Each day I reach into our wardrobe to get dressed, all my shirts jostle. Some of them move forward; jealous of my favorites, they try to jump in line. They argue that if only I’d actually see them, they could finally unrumple and be touched by sunlight. They could pick up the scent of my body, soften (even if only slightly), be complimented by everyone who sees me. They crave flattery, the complete stranger saying, “Is that new?” or “Where did you get that?” or “That’s so gorgeous!” I’m drawn to paisleys, pearl buttons, designer labels on the sleeve so anyone shaking my hand would know someone’s spent money (even if it wasn’t me), rich colors, headache inducing patterns. “Change your life, wear a different shirt for once!” the frustrated shirts all cry.
Other shirts hide. They’re ashamed: they think I’ll notice their missing buttons, the memory I no longer wish to remember, the little hole where the decal meets my breastbone, the way they strain a little since I’ve gained weight. Maybe I’ll put one on and my wife Mary will laugh, and that will be that, straight to Goodwill. Or else they’re just as beautiful as the ones I always wear, but they’re afraid of this world, the marks and stains that come from living in it.
The wardrobe rocks back and forth; neither of us can sleep. So Mary says, very loudly, “Your friend Bob, he only wears black button down shirts, right?”
“That’s right,” I say, “and he only needs five of them.”
“I bet he sleeps like a baby because he never has to wonder what he will wear,” Mary says.
“Perhaps we would be happier if we followed his example?” I say.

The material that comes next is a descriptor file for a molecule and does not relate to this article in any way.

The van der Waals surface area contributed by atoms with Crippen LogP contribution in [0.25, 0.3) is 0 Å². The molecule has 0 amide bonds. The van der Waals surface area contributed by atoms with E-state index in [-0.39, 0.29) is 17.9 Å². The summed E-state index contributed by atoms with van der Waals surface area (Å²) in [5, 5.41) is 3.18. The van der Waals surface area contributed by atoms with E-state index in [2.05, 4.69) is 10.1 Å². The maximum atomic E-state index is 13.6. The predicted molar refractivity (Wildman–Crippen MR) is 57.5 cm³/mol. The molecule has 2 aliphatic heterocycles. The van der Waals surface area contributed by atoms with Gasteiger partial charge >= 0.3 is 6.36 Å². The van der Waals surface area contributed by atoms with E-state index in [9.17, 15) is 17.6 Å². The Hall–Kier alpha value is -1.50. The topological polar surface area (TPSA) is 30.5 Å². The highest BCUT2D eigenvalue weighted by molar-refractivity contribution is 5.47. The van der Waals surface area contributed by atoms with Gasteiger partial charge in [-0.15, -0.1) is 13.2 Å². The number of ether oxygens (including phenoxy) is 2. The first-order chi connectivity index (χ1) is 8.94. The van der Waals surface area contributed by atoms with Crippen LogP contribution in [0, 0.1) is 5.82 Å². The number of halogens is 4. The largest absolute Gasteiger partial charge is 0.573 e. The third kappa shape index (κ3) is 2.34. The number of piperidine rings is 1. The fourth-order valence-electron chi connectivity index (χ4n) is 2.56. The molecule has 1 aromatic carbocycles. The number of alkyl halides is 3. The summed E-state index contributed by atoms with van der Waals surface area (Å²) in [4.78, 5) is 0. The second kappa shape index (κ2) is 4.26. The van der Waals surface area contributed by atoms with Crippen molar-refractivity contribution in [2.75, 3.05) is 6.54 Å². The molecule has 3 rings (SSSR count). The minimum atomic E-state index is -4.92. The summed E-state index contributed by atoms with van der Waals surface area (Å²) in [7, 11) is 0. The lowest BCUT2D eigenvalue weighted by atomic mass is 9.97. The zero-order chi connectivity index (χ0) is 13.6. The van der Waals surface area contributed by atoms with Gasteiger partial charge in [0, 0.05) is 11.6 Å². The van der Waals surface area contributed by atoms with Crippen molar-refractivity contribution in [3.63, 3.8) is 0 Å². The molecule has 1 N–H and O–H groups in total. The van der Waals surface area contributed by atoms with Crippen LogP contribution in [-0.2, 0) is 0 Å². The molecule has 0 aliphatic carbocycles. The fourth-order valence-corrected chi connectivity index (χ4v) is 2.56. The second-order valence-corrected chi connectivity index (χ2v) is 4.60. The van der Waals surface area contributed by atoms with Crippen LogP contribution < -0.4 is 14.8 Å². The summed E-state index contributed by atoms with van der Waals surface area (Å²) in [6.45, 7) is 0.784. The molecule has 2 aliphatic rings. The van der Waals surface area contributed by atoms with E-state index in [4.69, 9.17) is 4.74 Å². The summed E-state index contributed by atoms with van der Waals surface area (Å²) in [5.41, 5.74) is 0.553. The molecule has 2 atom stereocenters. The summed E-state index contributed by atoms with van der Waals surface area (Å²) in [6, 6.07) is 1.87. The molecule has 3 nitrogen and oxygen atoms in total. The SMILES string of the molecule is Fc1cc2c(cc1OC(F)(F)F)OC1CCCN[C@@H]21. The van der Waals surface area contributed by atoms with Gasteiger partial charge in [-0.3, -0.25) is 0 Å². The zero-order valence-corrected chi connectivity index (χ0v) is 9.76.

The wardrobe settles down immediately. But when I reach inside the next morning to get dressed, all my shirts are damp with tears.
It takes three loads to wash the salt out of them and get them dry, and they squirm as we try to fold them. Eventually we put them all back in the wardrobe, more or less neatly folded.
I make promises to treat my clothes more fairly, to rotate my outfits and not wear the same favorites all the time. We’ll repair the shirts with missing buttons; the shirts with holes will be saved until we have use for them in art projects.
I feel terrible because I never keep those sorts of promises. I am lazy: I grab the shirt on top; I play favorites, I’m always on the lookout for the next beautiful shirt whenever we go shopping, and who has time to sew? We initiate cycles of sin, guilt and forgiveness; we think we’re enlightened people, but we’re always doing laundry. Rinse, lather, and repeat.
I think of the cruelty Bob Ciano practiced when he chose to only have five black buttoned down shirts, and got rid of everything else; I wonder if it’s better to just do one terrible thing, or to perform the same awful little actions over and over again.
Hugh Behm-Steinberg’s prose can be found in Gravel, Sand, Grimoire, Joyland, Jellyfish Review, Atticus Review, and Pank. His short story “Taylor Swift” won the 2015 Barthelme Prize from Gulf Coast. A collection of prose poems and microfiction, Animal Children, is forthcoming from Nomadic Press in 2019. He is the chief steward of the adjunct faculty union at California College of the Arts, SEIU 1021.